A streak at right near the balloon at left on Saturday. Moments later, the balloon plummeted. Copyrighted photo by Susan Dugan; used with permission.

As if the double murder trial of Alex Murdaugh hasn’t been enough to put South Carolina on the world’s radar of being a home to odd news. Now there’s the Chinese spy balloon shot down Saturday afternoon off the S.C. coast after federal officials shut down air traffic in and out of Charleston and Myrtle Beach.  

Missiles apparently streak toward the balloon on Saturday. Copyrighted photo by Susan Dugan; used with permission.

Susan Dugan, a photography instructor at Benedict College in Columbia, said she saw the balloon go down about 2:35 p.m. after two missiles apparently pierced it over the Atlantic Ocean. Efforts are being made to recover the balloon, according to news reports.

“I saw two fuzzy non-straight lines headed toward the balloon and then it plummeted,” she said in a telephone interview.  “It was classic missiles – just what you would expect and they weren’t going in a straight line.  They started out jiggly and dipped down and then started going up.  I did not see an explosion.”

But her husband, who was a few miles away on the coast near Myrtle Beach at the time, told her on the phone that he heard two explosions over the ocean about the same time.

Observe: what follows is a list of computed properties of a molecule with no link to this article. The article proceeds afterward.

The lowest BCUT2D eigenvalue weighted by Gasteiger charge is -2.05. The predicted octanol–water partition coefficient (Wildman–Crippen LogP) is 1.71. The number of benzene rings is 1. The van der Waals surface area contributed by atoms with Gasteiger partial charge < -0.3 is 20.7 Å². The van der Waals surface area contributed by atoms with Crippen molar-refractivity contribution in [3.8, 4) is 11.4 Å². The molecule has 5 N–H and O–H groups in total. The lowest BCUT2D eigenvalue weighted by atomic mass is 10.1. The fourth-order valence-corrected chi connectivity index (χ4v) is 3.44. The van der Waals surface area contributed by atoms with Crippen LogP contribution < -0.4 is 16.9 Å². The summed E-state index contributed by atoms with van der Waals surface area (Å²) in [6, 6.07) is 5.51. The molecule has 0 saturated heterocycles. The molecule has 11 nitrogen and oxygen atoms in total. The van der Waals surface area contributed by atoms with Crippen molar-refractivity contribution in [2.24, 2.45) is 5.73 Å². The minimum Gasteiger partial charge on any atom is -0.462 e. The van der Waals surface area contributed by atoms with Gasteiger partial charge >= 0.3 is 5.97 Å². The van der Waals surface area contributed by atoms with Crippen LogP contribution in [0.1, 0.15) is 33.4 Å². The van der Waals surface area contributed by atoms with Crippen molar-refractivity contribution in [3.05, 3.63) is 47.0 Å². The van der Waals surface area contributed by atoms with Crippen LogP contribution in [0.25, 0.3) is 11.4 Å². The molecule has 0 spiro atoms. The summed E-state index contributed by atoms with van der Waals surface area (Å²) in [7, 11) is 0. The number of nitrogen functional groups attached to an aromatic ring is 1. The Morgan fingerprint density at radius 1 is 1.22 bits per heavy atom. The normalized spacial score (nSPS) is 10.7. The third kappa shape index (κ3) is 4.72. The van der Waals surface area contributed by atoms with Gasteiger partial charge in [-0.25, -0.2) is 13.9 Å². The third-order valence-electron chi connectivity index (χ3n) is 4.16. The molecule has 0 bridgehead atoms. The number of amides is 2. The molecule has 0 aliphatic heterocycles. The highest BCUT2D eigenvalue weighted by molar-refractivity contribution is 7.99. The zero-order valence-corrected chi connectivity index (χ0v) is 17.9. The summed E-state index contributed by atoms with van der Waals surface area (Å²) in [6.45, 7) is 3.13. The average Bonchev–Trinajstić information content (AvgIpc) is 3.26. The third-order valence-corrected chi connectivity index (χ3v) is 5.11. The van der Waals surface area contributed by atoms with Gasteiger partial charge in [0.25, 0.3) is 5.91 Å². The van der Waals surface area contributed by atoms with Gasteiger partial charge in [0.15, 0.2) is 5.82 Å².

Just before 2 p.m. Saturday, the Federal Aviation Administration announced it paused commercial flights at Charleston, Myrtle Beach and Wilmington airports “to support the Department of Defense in a national security effort,” according to the agency’s Twitter account. Flights resumed about 3:15 p.m., according to the FAA.

U.S. officials have been concerned about use of advanced “unknown cutting-edge technology” from aerial surveillance in recent months, according to The New York Times.

The balloon, which apparently drifted Thursday into U.S. airspace on the West coast, was mainly used for collection of weather data, according to China.  “However, American officials said they have assessed it to be a collection device, though not one that could gather the kind of sensitive information that advanced Chinese reconnaissance satellites already collect,” The Times reported.

Detection of the balloon had a major diplomatic impact as it prompted U.S. Secretary of State Antony Blinken on Friday to postpone a highly anticipated trip to China. 

Original shot of balloon with Aynor water tower at bottom. Copyrighted photo by Susan Dugan; used with permission.

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